No princess beds here

My daughter is 13 and needs a new bed.

My husband suggested a lovely, intricately carved wooden sleigh bed that would make Jordi feel “like a princess.”  The frame she picked out is a square, utilitarian metal study loft, with a bunk bed above and a computer desk below.  No princess would be caught dead near this thing.

More than once, while furniture shopping, she commented that all the beds she liked seemed to be decorated and marketed for boys with sports-themed bedspreads and posters.  Anything with a pink spreads, ruffles, or (the horrors) flowered canopies seemed to repel her like polarized magnets. 

A few years ago, Jordi’s dream room had pink walls and butterflies.  She briefly flitted through a stage of leopard and zebra print, still distinctly feminine but with an older twist.  Now, at 13, after a lifetime of preferring new sandals to new toys and frilly ruffled dresses to pants, she has taken another turn and defines herself solidly as a “tomboy.”  Volleyball and science top the hobby list, and blue jeans, tshirts and converse shoes (blue!) are the preferred uniform.  Her younger, frillier friends are confused.  The other teenagers take it in stride.  13 must be a magic number.

A few years ago, my oldest hit 13 and starting reinventing himself, a shy, self-conscious kid trying on new activities and interests and finally finding his niche in (of all places) musical theatre, where he thrives.  It makes me wonder who and where my princess will be when she figures out her adult identity.  She also spends a lot of time smiling at a certain young man who is quite eager to smile back.  I wonder where he weighs in on tomboys and princesses.  It might be a coincidence that he likes science and volleyball, too, but it might not be.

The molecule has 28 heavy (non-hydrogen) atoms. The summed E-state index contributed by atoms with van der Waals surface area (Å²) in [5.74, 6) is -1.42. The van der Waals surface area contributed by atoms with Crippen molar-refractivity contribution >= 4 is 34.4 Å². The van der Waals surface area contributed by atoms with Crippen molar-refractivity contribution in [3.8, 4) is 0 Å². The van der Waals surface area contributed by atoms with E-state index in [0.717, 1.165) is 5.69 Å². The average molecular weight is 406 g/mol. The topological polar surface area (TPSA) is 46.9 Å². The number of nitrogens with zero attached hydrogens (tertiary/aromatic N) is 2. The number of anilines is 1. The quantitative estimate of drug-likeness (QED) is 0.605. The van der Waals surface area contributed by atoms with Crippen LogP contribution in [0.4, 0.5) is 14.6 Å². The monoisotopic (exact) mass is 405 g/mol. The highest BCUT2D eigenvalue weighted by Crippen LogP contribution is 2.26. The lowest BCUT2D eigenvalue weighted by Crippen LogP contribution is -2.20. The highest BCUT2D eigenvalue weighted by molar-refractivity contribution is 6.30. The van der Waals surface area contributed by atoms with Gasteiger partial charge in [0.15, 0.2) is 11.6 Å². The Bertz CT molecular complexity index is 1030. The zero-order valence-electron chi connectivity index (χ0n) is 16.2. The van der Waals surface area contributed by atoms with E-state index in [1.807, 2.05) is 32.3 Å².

I seem to be frequently in the position of playing catch-up to my children, following 2 steps behind and saying, “but I thought you liked…”

Time to order a bed.  My princess needs a place to stash her laptop and science books.


Peer pressure at its finest

Conversation on the 3rd of August about when our homeschool year will begin.

My favorite daughter: Mom, it’s not fair!  2 of my friends have already started school, and I haven’t.

Me (pretending to be sympathetic but inwardly snickering): Actually, at least 3 of your friends have.  Hannah started her schoolwork this week, too.

My favorite daughter: Can’t we start soon?

Me (sighing and pretending to be thoughtful): Well, this week is kind of crazy.  We could get out your math and science books next week, though.  You don’t have to wait until September.

My favorite daughter (thinking she’s just talked mom into something cool): Yay!

Big brother (butting in and trying to ruin a lovely moment): That’s dumb.  I want to wait as long as I can.

My favorite daughter (putting on a little pouty face that she thinks is cute): But I like math!

Sooooo…guess who starts math and science early?  She’ll finish before big brother, too, and then he’ll complain about that.  On a philosophical point, my friends assure me that it’s not hypocritical to use peer pressure when it suits me.  It’s just being a parent.  We need all the tools that work.

Writing is messy and complex.

The point of this succinct video is to explain why rubrics are NOT always the best way to score and grade essays, but in the process of making that point, Maja sums up my basic philosophy of writing.  It’s messy.  It’s complex.  Really good, creative, interesting writing will throw a rubric into chaos because it won’t fit the formula of “good” writing.

Woo hoo!  Throw out the rubrics!  Let’s rebel and write weirdly fantastic stuff.  (Just not on your SAT exam…)